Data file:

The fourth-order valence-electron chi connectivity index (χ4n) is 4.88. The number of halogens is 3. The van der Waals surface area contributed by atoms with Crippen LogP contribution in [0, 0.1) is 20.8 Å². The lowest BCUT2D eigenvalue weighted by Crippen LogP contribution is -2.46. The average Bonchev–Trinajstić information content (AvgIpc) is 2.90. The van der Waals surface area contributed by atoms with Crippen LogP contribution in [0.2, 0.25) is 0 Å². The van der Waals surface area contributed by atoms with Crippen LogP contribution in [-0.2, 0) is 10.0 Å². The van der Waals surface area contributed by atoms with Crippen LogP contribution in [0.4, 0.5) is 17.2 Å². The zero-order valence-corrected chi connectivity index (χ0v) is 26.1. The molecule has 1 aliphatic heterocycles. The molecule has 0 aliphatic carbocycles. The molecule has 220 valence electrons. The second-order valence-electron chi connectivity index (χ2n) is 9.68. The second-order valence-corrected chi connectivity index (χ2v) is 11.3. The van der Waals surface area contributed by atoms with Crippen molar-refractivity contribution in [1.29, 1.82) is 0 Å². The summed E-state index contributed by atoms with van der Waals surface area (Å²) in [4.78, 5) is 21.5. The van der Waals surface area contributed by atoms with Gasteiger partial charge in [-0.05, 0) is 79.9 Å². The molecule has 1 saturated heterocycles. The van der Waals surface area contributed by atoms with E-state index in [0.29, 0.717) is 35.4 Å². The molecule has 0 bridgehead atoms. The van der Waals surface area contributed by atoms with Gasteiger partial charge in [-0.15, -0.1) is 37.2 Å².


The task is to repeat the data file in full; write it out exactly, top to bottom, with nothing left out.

The fourth-order valence-electron chi connectivity index (χ4n) is 4.88. The number of halogens is 3. The van der Waals surface area contributed by atoms with Crippen LogP contribution in [0, 0.1) is 20.8 Å². The lowest BCUT2D eigenvalue weighted by Crippen LogP contribution is -2.46. The average Bonchev–Trinajstić information content (AvgIpc) is 2.90. The van der Waals surface area contributed by atoms with Crippen LogP contribution in [0.2, 0.25) is 0 Å². The van der Waals surface area contributed by atoms with Crippen LogP contribution in [-0.2, 0) is 10.0 Å². The van der Waals surface area contributed by atoms with Crippen LogP contribution in [0.4, 0.5) is 17.2 Å². The zero-order valence-corrected chi connectivity index (χ0v) is 26.1. The molecule has 1 aliphatic heterocycles. The molecule has 0 aliphatic carbocycles. The molecule has 220 valence electrons. The second-order valence-electron chi connectivity index (χ2n) is 9.68. The second-order valence-corrected chi connectivity index (χ2v) is 11.3. The van der Waals surface area contributed by atoms with Crippen molar-refractivity contribution in [1.29, 1.82) is 0 Å². The summed E-state index contributed by atoms with van der Waals surface area (Å²) in [4.78, 5) is 21.5. The van der Waals surface area contributed by atoms with Gasteiger partial charge in [-0.05, 0) is 79.9 Å². The molecule has 1 saturated heterocycles. The van der Waals surface area contributed by atoms with E-state index in [0.29, 0.717) is 35.4 Å². The molecule has 0 bridgehead atoms. The van der Waals surface area contributed by atoms with Gasteiger partial charge in [-0.15, -0.1) is 37.2 Å².